I don’t know about you, but sometimes I find some financially unhealthy thought creeping into my mind.
I am sure you cannot relate. It’s just an Art Rainer thing.
These thoughts, if not dismissed can develop into a mindset that will ensure an inability to turn around a person’s finances or erode exisiting financial health.
Here are some mindsets that, that if acted upon, could ruin a financial turnaround or existing financial health this year:
1. I should have what they have.
The house. The cars. The vacations. They seem to have it all. And now you want it all as well. Historically, keeping up with the Joneses meant that you were trying to keep pace with the lifestyle of those immediately around you—neighbors and coworkers. But social media has expanded everyone’s points of comparison. Now, we are not only comparing ourselves with the neighbors next door, but everyone’s filtered-self popping up on our Facebook, Twitter, and Instagram feeds.
One of the most certain ways to create dissatisfaction is to compare yourself with those who supposedly have more. (And “supposedly” is intentionally used in the last sentence.) The reality is that many of the people projecting a more expensive lifestyle can’t afford it either. It’s just a debt-laden façade that will eventually result in financial turmoil. So, don’t envy another’s lifestyle. It will only push you to spend more than you should and, on the other side, the contentment you hope to find will be unmasked as regret. Instead, find contentment in what God has given you and continue with your financial turnaround year.
2. I shouldn’t have to wait.
We are living in a world where immediate gratification is the norm. I regularly hear the imploration, “But I don’t want to wait until I am older to enjoy (fill in the blank). I want to enjoy it while I am still young.” It’s a dangerous mindset because it flies in the face of how money works. If you’ve read my writings or listened to my podcast you know this formula:
A little bit of money + A lot of time = A lot of money
Impatience is the enemy of financial health. It destroys a person’s ability to benefit from compounding—making money off your money. Compounding takes time, and spending now instead of saving causes you to miss out on one of the greatest financial resources you have—time. Impatience will only cause you to punt on financial health for another year.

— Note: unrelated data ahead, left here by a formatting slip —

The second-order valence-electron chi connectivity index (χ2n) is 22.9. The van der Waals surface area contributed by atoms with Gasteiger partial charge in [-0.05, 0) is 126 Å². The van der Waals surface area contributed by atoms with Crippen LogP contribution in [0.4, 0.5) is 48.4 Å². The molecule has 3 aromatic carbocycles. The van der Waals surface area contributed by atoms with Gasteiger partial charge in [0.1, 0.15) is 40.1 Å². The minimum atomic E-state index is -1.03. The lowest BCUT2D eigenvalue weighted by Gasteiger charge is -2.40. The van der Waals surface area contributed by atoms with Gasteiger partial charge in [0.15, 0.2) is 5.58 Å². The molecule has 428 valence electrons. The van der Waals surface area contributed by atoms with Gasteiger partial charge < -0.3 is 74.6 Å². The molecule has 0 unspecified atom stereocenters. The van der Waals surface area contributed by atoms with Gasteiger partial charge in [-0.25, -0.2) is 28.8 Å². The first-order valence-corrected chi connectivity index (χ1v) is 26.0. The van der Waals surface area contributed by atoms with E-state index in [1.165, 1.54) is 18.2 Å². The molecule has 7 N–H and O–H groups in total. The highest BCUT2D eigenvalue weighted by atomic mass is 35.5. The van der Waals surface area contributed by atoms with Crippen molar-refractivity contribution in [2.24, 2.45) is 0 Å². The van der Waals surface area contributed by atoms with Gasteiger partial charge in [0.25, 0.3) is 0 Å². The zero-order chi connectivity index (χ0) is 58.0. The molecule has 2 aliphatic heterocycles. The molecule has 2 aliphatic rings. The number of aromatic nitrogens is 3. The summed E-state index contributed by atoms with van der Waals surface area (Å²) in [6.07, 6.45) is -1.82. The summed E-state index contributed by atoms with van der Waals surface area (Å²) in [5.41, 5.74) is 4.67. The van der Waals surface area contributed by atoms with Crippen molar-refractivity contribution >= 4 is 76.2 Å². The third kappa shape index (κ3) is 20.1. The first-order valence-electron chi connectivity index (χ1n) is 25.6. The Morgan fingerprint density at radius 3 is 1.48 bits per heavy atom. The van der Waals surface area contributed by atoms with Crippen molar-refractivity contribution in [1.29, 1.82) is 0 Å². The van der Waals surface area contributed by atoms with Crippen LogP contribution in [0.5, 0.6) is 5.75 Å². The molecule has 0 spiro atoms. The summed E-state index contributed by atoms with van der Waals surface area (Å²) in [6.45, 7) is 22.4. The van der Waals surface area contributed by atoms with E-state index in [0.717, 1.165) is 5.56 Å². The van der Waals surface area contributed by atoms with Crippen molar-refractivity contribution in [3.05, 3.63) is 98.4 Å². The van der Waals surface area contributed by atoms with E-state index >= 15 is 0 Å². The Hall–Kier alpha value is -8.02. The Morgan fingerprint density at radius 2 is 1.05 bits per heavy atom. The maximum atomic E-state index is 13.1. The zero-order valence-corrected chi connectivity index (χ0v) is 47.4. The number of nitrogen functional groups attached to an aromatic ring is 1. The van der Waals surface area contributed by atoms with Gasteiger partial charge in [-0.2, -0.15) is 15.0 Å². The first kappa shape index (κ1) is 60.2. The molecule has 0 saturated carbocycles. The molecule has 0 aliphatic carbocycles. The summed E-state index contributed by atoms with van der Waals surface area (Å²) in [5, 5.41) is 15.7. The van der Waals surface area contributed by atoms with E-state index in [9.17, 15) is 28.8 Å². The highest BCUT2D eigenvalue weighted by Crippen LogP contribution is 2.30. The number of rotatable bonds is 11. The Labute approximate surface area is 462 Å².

3. I will worry about my money when I get older.
Many consider the pursuit of financial health something that older individuals do. When you are younger, why worry about retirement, right? Instead, let your future-self worry about money. But this mindset creates somewhat of a self-fulfilling prophecy. If you wait until you are older to worry about your finances, you will worry about your finances when you are older. Those entering their retirement years often say that not saving more and not saving earlier is one of their biggest financial regrets. Make sure this is not the year that you push off the pursuit of financial health. Don’t leave it up to your future-self to correct the mistakes you are making now. You will find that your future-self can only do so much, and it is often too little too late.
4. Everything will work out.
I know this is going to sound overly pessimistic, but your money problems are likely not going to work themselves out without you putting in the work. And, in general, I’m a fairly optimistic guy. But I also know how money works. And I know the numerous stories of those who assumed that something magical would in their finances and fix all of their money problems, only to find that the magical solution never materialized. For most of us, there is no magical solution. Instead, there is persistence, patience, and wisdom. Don’t wait for the magical solution. Without effort, everything is probably not going to work out. So, start working on your finances this year.
Don’t let these mindsets mentioned create another year of should’ve, could’ve would’ve. Let this year be the year that you look back and say “I did.” Start working through the 8 Money Milestones. Start developing a pattern of giving generously, saving wisely, and living appropriately.